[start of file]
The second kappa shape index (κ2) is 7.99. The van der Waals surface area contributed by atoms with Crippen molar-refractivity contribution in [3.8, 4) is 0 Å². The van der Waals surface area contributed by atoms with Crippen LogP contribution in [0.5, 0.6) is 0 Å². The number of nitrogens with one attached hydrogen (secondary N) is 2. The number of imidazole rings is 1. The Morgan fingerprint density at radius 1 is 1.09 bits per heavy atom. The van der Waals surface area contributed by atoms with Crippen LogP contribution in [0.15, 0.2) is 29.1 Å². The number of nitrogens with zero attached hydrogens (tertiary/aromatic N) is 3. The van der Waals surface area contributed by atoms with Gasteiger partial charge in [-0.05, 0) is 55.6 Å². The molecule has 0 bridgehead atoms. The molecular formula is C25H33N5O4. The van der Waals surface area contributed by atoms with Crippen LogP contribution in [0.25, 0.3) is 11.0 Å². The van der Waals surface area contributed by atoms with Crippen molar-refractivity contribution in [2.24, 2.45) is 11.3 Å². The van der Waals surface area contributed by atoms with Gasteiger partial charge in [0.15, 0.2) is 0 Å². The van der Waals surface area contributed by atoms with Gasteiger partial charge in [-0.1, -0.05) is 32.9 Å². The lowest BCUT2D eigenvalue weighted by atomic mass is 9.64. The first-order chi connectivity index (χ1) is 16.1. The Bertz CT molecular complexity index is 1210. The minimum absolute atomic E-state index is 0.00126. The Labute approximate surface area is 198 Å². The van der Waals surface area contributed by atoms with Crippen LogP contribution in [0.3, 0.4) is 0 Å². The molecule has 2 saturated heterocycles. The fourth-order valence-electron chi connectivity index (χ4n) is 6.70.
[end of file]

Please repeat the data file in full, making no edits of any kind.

The second kappa shape index (κ2) is 7.99. The van der Waals surface area contributed by atoms with Crippen molar-refractivity contribution in [3.8, 4) is 0 Å². The van der Waals surface area contributed by atoms with Crippen LogP contribution in [0.5, 0.6) is 0 Å². The number of nitrogens with one attached hydrogen (secondary N) is 2. The number of imidazole rings is 1. The Morgan fingerprint density at radius 1 is 1.09 bits per heavy atom. The van der Waals surface area contributed by atoms with Crippen LogP contribution in [0.15, 0.2) is 29.1 Å². The number of nitrogens with zero attached hydrogens (tertiary/aromatic N) is 3. The van der Waals surface area contributed by atoms with Gasteiger partial charge in [-0.05, 0) is 55.6 Å². The molecule has 0 bridgehead atoms. The molecular formula is C25H33N5O4. The van der Waals surface area contributed by atoms with Crippen LogP contribution in [0.25, 0.3) is 11.0 Å². The van der Waals surface area contributed by atoms with Crippen molar-refractivity contribution in [2.24, 2.45) is 11.3 Å². The van der Waals surface area contributed by atoms with Gasteiger partial charge in [0.15, 0.2) is 0 Å². The van der Waals surface area contributed by atoms with Gasteiger partial charge in [-0.1, -0.05) is 32.9 Å². The lowest BCUT2D eigenvalue weighted by atomic mass is 9.64. The first-order chi connectivity index (χ1) is 16.1. The Bertz CT molecular complexity index is 1210. The minimum absolute atomic E-state index is 0.00126. The Labute approximate surface area is 198 Å². The van der Waals surface area contributed by atoms with Crippen LogP contribution in [0.3, 0.4) is 0 Å². The molecule has 2 saturated heterocycles. The fourth-order valence-electron chi connectivity index (χ4n) is 6.70.